No story is ever just a story — especially mythological epics. The Ramayana and the Mahabharata evolved over long periods of time. You might even say they are as organic as you are (you are organic, right?).
A story becomes a myth over generations, after being told and retold many times over. With each retelling, details get added — local flavours, sub-plots, embellishments etc. The ones telling the story sprinkle the narratives with their own biases while telling the story. Sometimes, other local myths get attached to the main plot and grow alongside it. Historical events get fictionalised and become core parts of the growing epics, with special effects and magic added.
Through no particular individual’s efforts, the Ramayana and the Mahabharata became the cultural foundations of India. So great is their influence that even today, major Indian movies use their plots. In everyday conversations, people compare fights within a family as a Mahabharata and a pair of loving brothers as a Ram-Lakhan duo. I once had a Muslim colleague in tech support who , in moments of exasperation, used to say, “Sab Ram bharose chal raha hai!” This kind of pervasive cultural relevance makes the epics more than just objects of affection — it turns them into items of faith. As a result, when anyone expresses a view suggesting that the epics are anything less than absolutely true accounts of past events, it is taken as a personal offence.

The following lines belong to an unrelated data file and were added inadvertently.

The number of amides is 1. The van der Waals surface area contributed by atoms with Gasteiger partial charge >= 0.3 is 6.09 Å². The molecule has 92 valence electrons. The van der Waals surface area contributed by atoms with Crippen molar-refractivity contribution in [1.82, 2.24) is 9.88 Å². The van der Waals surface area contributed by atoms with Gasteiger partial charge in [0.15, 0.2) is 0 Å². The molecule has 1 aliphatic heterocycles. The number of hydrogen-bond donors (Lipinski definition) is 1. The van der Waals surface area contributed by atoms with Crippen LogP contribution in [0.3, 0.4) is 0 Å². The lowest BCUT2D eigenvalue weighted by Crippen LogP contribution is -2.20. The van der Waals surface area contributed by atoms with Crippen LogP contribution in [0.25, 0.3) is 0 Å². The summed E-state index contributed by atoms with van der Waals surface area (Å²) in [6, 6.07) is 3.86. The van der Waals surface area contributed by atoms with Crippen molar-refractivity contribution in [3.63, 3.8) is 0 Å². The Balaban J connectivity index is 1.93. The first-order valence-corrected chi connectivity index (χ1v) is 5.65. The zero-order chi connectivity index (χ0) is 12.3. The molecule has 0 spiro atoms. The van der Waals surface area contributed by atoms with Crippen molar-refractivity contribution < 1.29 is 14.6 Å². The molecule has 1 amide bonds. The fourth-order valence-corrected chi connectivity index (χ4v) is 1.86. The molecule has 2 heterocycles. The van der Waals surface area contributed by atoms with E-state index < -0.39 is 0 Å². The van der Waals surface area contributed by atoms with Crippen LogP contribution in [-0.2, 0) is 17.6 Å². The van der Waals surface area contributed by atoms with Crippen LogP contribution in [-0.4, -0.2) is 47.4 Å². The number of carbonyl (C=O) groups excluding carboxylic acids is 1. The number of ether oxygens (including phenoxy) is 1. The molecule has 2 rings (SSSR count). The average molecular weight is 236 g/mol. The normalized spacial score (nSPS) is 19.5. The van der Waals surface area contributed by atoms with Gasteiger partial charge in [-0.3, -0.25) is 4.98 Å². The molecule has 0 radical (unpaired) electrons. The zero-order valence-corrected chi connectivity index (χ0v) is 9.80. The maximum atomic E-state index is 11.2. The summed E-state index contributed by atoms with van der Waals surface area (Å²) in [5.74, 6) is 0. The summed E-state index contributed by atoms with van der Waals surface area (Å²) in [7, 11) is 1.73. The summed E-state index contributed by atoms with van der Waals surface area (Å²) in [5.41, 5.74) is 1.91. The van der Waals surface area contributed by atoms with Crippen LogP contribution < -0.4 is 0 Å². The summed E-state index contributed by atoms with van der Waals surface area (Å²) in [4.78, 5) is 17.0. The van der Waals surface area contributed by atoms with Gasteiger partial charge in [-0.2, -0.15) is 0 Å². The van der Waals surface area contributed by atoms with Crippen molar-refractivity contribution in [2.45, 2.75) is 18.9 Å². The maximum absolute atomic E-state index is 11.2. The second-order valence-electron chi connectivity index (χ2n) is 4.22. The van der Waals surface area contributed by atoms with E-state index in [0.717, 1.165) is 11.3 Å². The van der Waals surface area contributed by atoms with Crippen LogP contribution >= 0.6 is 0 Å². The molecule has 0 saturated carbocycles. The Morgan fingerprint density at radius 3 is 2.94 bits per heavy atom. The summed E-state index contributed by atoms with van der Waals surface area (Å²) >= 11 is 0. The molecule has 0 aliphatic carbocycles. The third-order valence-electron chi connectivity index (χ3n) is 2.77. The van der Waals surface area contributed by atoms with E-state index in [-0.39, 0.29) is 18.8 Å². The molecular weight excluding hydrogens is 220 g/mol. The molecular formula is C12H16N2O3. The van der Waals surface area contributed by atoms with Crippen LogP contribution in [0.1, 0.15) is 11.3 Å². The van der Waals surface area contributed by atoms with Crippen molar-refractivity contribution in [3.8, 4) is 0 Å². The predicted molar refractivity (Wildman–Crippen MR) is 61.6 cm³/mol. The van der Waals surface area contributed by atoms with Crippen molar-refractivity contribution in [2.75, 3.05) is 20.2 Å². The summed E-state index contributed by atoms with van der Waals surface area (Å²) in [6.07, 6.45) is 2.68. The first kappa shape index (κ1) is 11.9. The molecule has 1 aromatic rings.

No evidence, except for descriptions within the narrative of the epics, has ever been found to prove that supernatural events and beings are real. Those who believe them to be real do so because they want to, not because they have valid reason to do so. Seefor more on this tendency.